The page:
If you’ve tuned into a Mets game on the radio this season, looking for a few minutes of baseball escapism at the end of the day, you’ve been jolted between innings by an ominous bass beat and the even more ominous voice of Norman Seabrook, the president of the corrections officers union. His members, Seabrook says during a 30-second ad, patrol the jails, keeping a lid on “the guy who stabbed your child … who raped your daughter … without us” — dramatic pause — “how safe would you really be?” And now back to Howie Rose.
There’s no question prison guards have a dangerous and important job. But today’s Times details how conditions at Rikers Island have grown increasingly violent, with mentally ill inmates the victims of brutal attacks by officers.
The problems predated Mayor Bill de Blasio, but they are his problems now. De Blasio has hired a reform-minded corrections commissioner, Joseph Ponte; beefed up the budget for mental health programs and additional corrections officers; and vowed to revamp the training of rookie guards. “It’s a start in the right direction,” says Elizabeth Crowley, a Queens city councilwoman who prodded City Hall to add $32.5 million to address prison issues. “But it’s hard to know where the administration is going to end up, because they have a task force studying the situation.”
Liz Glazer, who heads de Blasio’s office of criminal justice and is a co-chairwoman of the task force, says changes are already under way, including more units that will separate roughly 400 mentally ill prisoners from the general jail population. “These problems are a major priority,” Glazer says, “and they are not about Rikers alone.”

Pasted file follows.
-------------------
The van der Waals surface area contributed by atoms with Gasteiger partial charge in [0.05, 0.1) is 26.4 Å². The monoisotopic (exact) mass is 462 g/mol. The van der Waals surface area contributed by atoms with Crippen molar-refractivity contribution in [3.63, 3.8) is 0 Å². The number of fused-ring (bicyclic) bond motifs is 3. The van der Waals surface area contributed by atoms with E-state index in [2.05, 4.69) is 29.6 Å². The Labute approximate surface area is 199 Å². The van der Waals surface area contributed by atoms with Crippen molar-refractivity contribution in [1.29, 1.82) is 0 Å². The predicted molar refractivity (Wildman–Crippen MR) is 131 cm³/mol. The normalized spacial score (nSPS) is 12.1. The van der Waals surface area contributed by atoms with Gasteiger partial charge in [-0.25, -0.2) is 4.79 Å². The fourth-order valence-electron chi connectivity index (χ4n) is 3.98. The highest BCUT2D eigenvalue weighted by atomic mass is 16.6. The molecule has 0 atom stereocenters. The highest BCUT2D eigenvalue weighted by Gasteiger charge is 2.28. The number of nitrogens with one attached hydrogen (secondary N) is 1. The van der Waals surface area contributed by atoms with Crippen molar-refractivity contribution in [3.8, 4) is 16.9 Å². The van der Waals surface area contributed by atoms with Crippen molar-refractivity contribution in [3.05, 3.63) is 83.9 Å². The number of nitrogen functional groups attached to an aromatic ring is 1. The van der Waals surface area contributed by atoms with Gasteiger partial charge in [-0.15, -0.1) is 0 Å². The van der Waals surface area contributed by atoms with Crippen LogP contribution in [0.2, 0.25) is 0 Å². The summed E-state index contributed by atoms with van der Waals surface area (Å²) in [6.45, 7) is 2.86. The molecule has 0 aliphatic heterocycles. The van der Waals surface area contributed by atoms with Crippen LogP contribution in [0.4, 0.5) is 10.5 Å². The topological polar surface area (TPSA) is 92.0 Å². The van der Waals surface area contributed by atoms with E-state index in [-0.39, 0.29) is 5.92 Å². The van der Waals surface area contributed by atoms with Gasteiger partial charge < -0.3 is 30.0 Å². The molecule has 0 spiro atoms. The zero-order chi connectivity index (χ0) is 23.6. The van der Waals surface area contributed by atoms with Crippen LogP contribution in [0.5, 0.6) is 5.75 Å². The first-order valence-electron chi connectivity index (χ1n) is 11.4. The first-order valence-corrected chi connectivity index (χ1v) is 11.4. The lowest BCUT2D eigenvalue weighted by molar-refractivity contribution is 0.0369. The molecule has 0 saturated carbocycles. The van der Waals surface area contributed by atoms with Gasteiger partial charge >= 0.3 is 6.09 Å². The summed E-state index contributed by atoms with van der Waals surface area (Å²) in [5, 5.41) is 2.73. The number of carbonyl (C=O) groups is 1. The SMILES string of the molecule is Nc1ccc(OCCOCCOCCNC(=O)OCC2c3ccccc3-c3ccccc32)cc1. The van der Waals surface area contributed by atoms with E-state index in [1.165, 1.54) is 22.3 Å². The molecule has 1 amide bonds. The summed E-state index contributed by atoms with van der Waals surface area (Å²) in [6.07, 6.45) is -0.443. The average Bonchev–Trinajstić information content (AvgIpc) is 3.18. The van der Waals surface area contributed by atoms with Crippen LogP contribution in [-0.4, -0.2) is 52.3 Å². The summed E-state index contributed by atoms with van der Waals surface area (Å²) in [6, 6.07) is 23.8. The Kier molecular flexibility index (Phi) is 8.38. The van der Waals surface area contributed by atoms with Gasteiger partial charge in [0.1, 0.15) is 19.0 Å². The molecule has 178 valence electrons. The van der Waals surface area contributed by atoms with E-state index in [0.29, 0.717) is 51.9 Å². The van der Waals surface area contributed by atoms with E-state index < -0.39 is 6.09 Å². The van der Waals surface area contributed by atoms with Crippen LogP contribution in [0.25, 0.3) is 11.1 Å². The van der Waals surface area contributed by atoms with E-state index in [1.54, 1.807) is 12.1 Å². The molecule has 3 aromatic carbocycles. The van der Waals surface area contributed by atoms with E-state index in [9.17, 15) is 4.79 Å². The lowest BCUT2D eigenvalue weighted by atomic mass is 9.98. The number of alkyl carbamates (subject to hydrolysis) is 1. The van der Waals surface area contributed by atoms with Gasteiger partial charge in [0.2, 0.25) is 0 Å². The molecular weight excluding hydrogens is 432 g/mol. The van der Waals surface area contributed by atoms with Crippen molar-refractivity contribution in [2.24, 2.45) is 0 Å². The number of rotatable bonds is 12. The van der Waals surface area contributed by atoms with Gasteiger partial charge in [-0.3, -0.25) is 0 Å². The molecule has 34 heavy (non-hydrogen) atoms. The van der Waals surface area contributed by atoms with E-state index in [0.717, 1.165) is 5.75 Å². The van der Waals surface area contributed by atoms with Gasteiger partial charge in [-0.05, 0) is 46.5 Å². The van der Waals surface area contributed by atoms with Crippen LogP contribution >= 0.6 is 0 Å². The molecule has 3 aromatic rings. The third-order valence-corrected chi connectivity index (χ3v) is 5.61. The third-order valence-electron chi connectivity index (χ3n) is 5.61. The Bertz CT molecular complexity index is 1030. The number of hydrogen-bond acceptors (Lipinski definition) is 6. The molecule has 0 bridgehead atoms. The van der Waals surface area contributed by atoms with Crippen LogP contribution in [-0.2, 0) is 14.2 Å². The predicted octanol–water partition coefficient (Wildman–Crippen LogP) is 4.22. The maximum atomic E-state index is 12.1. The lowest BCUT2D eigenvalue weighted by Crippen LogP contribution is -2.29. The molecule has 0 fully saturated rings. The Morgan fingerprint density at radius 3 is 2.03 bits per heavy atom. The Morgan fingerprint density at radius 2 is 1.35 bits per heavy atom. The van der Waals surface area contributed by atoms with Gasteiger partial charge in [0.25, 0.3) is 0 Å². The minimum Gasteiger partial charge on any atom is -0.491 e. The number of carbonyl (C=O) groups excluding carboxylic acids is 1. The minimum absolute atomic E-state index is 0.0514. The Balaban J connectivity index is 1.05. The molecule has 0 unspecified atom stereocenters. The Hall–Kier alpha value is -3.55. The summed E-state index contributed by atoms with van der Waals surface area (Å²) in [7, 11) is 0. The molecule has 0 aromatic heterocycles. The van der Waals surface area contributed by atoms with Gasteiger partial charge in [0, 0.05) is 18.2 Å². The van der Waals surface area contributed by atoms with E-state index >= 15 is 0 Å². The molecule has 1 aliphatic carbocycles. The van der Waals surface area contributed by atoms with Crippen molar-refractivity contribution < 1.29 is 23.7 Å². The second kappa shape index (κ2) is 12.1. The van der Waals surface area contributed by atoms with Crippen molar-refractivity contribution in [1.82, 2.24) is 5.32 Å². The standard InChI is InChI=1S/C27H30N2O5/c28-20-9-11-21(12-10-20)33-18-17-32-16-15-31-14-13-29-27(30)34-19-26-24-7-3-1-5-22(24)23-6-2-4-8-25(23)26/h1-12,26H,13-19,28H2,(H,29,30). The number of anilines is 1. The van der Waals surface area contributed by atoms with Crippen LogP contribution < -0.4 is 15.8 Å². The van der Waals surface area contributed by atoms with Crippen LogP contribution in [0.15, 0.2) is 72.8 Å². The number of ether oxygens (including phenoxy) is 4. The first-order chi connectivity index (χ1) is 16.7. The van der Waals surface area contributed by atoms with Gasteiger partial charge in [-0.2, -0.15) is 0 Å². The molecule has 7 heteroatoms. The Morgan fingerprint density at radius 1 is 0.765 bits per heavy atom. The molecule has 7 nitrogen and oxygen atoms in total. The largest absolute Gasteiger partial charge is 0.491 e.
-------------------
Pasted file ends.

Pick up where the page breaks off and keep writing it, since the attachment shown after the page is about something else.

Seabrook, who represents about 9,000 corrections officers, has sounded skeptical, to say the least. “A correction officer or an inmate will die at the hands of an inmate in the Department of Correction really soon,” he declared in April. “And it’s going to be on the steps of City Hall that I deliver that body.”
Over-the-top rhetoric is not unusual from labor leaders, and the most charitable interpretation is that Seabrook’s bluster is a cry for help for his officers. “Norman is not inciting them to beat the hell out of inmates, and I don’t think he wants that perception out there,” one city Democrat who has dealt with Seabrook says. And it’s true that too many guards are the victims of attacks; even more lack the training to cope with inmates who would be better served by psychiatric hospitals.
Yet Seabrook’s 9,000-member union has often acted in synch with his tough-guy posture. Last November, the city courts were snarled when mysterious mechanical troubles prevented jail buses from delivering inmates; the slowdown just happened to delay scheduled testimony by a prisoner who’d accused two guards of beating him. In March, both officers were acquitted of all charges.
The mayor, in dealing with the city’s unions, has made forging consensus a priority. With the jails and Seabrook, de Blasio’s cooperative style is in for its stiffest test yet.